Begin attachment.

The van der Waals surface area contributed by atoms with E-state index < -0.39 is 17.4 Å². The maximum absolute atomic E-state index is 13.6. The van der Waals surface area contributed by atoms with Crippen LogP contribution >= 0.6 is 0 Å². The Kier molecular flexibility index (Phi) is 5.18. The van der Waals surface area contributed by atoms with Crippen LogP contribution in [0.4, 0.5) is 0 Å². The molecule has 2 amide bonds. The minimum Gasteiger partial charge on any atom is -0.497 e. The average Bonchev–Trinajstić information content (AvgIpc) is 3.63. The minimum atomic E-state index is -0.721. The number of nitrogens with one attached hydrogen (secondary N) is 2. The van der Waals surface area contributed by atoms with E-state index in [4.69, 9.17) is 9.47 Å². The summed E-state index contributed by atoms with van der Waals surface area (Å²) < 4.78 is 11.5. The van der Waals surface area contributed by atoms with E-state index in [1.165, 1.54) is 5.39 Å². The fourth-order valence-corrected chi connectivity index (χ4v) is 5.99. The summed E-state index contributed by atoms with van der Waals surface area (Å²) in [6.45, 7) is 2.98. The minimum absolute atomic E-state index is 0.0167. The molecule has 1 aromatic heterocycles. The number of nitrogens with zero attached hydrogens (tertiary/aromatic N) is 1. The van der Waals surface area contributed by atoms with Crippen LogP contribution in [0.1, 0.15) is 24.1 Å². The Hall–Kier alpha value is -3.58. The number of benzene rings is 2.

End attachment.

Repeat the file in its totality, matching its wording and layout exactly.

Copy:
The van der Waals surface area contributed by atoms with E-state index < -0.39 is 17.4 Å². The maximum absolute atomic E-state index is 13.6. The van der Waals surface area contributed by atoms with Crippen LogP contribution >= 0.6 is 0 Å². The Kier molecular flexibility index (Phi) is 5.18. The van der Waals surface area contributed by atoms with Crippen LogP contribution in [0.4, 0.5) is 0 Å². The molecule has 2 amide bonds. The minimum Gasteiger partial charge on any atom is -0.497 e. The average Bonchev–Trinajstić information content (AvgIpc) is 3.63. The minimum atomic E-state index is -0.721. The number of nitrogens with one attached hydrogen (secondary N) is 2. The van der Waals surface area contributed by atoms with E-state index in [4.69, 9.17) is 9.47 Å². The summed E-state index contributed by atoms with van der Waals surface area (Å²) < 4.78 is 11.5. The van der Waals surface area contributed by atoms with E-state index in [1.165, 1.54) is 5.39 Å². The fourth-order valence-corrected chi connectivity index (χ4v) is 5.99. The summed E-state index contributed by atoms with van der Waals surface area (Å²) in [6.45, 7) is 2.98. The minimum absolute atomic E-state index is 0.0167. The molecule has 1 aromatic heterocycles. The number of nitrogens with zero attached hydrogens (tertiary/aromatic N) is 1. The van der Waals surface area contributed by atoms with Crippen LogP contribution in [0.1, 0.15) is 24.1 Å². The Hall–Kier alpha value is -3.58. The number of benzene rings is 2.